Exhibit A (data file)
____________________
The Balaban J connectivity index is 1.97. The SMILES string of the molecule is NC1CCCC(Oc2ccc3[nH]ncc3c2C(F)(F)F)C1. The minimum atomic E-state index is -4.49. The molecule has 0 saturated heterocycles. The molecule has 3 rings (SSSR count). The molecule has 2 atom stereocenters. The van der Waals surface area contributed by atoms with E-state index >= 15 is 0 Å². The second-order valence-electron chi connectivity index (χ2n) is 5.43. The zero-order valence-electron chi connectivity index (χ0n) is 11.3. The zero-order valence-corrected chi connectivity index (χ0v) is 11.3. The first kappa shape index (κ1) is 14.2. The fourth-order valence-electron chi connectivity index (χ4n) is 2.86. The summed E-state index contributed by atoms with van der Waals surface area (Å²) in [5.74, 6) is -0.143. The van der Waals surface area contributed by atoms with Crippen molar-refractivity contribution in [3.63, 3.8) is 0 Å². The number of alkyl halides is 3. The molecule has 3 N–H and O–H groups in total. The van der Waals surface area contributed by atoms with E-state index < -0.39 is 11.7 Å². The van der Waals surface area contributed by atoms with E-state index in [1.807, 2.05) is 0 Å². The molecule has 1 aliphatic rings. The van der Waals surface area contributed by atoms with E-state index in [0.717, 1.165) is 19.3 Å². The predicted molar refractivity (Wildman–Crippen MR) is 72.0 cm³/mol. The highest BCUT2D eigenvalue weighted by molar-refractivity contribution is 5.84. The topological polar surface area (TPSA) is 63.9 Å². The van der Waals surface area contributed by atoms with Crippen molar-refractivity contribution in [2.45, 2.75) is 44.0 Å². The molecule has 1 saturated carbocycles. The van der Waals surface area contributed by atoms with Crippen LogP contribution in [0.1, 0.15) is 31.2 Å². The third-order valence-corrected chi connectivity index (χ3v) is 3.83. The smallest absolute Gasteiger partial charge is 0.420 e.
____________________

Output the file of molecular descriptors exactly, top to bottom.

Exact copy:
The Balaban J connectivity index is 1.97. The SMILES string of the molecule is NC1CCCC(Oc2ccc3[nH]ncc3c2C(F)(F)F)C1. The minimum atomic E-state index is -4.49. The molecule has 0 saturated heterocycles. The molecule has 3 rings (SSSR count). The molecule has 2 atom stereocenters. The van der Waals surface area contributed by atoms with E-state index >= 15 is 0 Å². The second-order valence-electron chi connectivity index (χ2n) is 5.43. The zero-order valence-electron chi connectivity index (χ0n) is 11.3. The zero-order valence-corrected chi connectivity index (χ0v) is 11.3. The first kappa shape index (κ1) is 14.2. The fourth-order valence-electron chi connectivity index (χ4n) is 2.86. The summed E-state index contributed by atoms with van der Waals surface area (Å²) in [5.74, 6) is -0.143. The van der Waals surface area contributed by atoms with Crippen molar-refractivity contribution in [3.63, 3.8) is 0 Å². The number of alkyl halides is 3. The molecule has 3 N–H and O–H groups in total. The van der Waals surface area contributed by atoms with E-state index < -0.39 is 11.7 Å². The van der Waals surface area contributed by atoms with E-state index in [1.807, 2.05) is 0 Å². The molecule has 1 aliphatic rings. The van der Waals surface area contributed by atoms with E-state index in [0.717, 1.165) is 19.3 Å². The predicted molar refractivity (Wildman–Crippen MR) is 72.0 cm³/mol. The highest BCUT2D eigenvalue weighted by molar-refractivity contribution is 5.84. The topological polar surface area (TPSA) is 63.9 Å². The van der Waals surface area contributed by atoms with Crippen molar-refractivity contribution in [2.45, 2.75) is 44.0 Å². The molecule has 1 saturated carbocycles. The van der Waals surface area contributed by atoms with Crippen LogP contribution in [0.1, 0.15) is 31.2 Å². The third-order valence-corrected chi connectivity index (χ3v) is 3.83. The smallest absolute Gasteiger partial charge is 0.420 e.